On the McDonald's Corporation's Web site, both Taiwan and Hong Kong are identified as a country, while China is missing. Many other corporations -- including Audi, Mercedes-Benz, GM and Siemens -- list Taiwan as a country. This is just a simple situation that tallies with business operations. But Chinese media believe that Taiwan cannot be taken as a "country," since this word refers to an independent nation with its own sovereignty.
With Chinese nationalism, it's hard to know whether to laugh or despair. For example, consumers worldwide are familiar with products labeled "Made in Taiwan" (MIT). MIT products represent good quality and cheap prices, especially IT products. However, if labeled "Made in China," the quality they represent may be much lower.
It's a given that Taiwan, Hong Kong and China are all official members of the WTO. In the situation in today's global market, China's actions against Taiwan's sovereignty go against most people's understanding, because they are unnecessary and appalling.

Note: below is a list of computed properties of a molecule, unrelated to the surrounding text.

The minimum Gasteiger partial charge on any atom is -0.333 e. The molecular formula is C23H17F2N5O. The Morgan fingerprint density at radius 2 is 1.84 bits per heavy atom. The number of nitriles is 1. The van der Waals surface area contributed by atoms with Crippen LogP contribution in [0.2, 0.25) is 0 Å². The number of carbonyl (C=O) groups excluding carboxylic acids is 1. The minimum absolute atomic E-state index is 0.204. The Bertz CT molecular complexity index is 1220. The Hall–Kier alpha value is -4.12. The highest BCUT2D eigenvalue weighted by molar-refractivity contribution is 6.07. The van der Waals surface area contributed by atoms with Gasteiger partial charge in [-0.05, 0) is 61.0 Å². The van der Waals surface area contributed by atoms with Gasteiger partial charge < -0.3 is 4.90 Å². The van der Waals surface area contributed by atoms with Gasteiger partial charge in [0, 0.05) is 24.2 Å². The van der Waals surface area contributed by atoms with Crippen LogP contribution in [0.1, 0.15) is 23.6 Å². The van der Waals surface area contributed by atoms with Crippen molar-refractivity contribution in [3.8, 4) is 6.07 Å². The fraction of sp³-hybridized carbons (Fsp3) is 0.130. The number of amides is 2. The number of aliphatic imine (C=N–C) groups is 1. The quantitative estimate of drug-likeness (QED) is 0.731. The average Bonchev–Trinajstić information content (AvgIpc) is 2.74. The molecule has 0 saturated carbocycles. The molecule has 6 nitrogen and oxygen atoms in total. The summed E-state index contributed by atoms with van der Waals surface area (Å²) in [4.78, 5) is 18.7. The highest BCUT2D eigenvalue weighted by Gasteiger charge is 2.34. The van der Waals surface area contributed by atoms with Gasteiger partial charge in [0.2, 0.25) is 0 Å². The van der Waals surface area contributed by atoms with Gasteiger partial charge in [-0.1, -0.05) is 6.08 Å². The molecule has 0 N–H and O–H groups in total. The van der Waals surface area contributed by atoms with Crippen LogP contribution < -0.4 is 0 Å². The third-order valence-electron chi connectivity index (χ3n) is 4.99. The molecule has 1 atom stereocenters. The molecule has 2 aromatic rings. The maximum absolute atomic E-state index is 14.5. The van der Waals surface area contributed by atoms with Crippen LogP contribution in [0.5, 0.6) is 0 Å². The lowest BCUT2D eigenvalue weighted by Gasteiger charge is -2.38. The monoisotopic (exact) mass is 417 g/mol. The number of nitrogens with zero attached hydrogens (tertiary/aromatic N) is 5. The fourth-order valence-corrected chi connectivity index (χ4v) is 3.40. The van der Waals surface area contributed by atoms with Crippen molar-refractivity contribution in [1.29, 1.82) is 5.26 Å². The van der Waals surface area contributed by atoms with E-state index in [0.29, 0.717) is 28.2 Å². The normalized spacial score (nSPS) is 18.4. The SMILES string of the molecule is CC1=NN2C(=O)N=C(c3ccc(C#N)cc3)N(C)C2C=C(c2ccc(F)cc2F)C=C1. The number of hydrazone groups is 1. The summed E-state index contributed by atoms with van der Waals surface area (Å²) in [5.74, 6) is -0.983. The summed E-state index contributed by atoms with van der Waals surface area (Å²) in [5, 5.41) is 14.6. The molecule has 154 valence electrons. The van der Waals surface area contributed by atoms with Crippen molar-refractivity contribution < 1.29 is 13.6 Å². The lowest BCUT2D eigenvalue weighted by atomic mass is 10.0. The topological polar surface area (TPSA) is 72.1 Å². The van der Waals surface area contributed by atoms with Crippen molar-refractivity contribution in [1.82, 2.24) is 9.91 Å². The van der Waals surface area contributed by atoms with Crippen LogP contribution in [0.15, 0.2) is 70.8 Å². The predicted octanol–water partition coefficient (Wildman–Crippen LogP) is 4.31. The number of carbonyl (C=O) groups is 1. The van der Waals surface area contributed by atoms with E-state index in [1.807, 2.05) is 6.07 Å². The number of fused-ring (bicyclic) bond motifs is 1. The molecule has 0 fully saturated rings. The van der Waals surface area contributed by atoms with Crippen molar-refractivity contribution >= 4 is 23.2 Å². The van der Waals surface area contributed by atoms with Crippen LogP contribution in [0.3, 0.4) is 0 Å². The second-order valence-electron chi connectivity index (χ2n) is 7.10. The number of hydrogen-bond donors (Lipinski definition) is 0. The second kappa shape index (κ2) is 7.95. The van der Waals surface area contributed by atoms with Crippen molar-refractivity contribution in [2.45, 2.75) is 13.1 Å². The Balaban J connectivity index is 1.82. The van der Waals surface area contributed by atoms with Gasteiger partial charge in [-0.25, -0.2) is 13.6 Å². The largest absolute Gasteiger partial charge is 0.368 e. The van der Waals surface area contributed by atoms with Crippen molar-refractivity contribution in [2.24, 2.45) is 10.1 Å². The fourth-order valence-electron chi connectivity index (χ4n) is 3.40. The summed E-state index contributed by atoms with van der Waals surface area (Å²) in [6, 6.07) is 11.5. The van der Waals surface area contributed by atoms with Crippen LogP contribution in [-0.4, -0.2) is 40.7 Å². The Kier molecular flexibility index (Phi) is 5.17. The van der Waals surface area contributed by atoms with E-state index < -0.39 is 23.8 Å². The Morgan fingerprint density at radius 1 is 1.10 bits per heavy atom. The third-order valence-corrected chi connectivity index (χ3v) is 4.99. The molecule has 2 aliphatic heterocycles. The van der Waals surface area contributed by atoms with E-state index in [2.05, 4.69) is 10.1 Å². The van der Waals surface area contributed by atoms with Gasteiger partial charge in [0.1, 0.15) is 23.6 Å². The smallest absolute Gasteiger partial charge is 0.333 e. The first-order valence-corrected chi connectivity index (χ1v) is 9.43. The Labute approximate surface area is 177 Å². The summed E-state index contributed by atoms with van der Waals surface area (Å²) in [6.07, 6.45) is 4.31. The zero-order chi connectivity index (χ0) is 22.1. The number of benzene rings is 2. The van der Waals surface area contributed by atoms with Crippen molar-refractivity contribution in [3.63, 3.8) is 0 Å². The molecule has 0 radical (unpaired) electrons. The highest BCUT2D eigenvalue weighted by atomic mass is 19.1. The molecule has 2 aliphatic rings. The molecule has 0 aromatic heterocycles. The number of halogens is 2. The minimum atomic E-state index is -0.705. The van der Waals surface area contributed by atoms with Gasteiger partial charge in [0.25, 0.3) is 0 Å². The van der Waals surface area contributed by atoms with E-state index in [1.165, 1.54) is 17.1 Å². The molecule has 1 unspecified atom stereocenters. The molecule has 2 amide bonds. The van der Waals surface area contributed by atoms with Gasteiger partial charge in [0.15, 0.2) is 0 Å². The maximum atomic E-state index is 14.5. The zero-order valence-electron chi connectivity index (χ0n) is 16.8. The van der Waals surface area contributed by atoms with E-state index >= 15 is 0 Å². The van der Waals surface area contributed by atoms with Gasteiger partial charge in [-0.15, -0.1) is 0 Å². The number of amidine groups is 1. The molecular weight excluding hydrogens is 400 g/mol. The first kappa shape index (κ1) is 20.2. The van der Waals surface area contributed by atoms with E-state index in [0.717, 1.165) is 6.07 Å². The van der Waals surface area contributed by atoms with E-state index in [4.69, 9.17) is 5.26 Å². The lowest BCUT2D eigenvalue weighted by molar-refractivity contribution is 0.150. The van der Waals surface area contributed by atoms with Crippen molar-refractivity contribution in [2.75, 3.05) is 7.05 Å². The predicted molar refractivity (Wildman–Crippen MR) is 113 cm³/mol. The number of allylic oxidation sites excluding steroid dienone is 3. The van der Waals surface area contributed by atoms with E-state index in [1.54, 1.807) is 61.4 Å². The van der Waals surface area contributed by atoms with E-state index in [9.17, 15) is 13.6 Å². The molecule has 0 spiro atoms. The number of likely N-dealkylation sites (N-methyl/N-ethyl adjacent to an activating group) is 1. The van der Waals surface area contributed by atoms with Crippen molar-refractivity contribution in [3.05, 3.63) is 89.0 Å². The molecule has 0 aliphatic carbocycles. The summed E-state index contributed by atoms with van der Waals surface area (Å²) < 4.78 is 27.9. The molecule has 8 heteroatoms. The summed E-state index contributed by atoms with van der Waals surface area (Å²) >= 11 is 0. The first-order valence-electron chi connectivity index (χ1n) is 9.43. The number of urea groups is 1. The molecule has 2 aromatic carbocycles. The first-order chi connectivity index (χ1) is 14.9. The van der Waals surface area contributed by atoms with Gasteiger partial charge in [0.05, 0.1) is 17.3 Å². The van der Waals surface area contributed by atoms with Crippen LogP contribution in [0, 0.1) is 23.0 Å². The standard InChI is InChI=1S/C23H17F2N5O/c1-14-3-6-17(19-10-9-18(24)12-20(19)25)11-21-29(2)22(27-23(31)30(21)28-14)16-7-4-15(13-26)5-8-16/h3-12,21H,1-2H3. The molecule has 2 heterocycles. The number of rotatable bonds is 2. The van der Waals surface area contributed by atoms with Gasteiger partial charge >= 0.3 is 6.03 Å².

Not only has China's rigid and inflexible policy oppressed Taiwan, but it has also squeezed Hong Kong. After its handover in 1997, the territory's political independence it used to enjoy under the British disappeared, and its control over its own economic and trade affairs shrank. This has destroyed the Hong Kong people's confidence in Beijing's policy of "one country, two systems."
No wonder, despite numerous disagreements, the ruling and opposition camps in Taiwan are united in their rejection of "one country, two systems." As far as politics is concerned, the world cannot differentiate between the Republic of China (ROC) and the People's Republic of China (PRC). When it comes to China and Taiwan, it is acknowledged that these are countries ruled by two different governments. On Wednesday, 47 Democratic Party members of the Japanese Diet convened a conference to voice support for Taiwan's democratization and liberalization. They agreed to facilitate a visit to Japan by former president Lee Teng-hui (
President Chen Shui-bian (
If the two sides of the Taiwan Strait wish to maintain peace and stability, they should delineate the boundaries of the battlefield but not engage in total war. Clearly separating politics and economics and allowing mutual exchanges in the private sector to remain untrammeled by the issue of sovereignty is probably the most surefire model. If everything gets tied up in a Web of nationalism, then neither side of the strait will be able to act.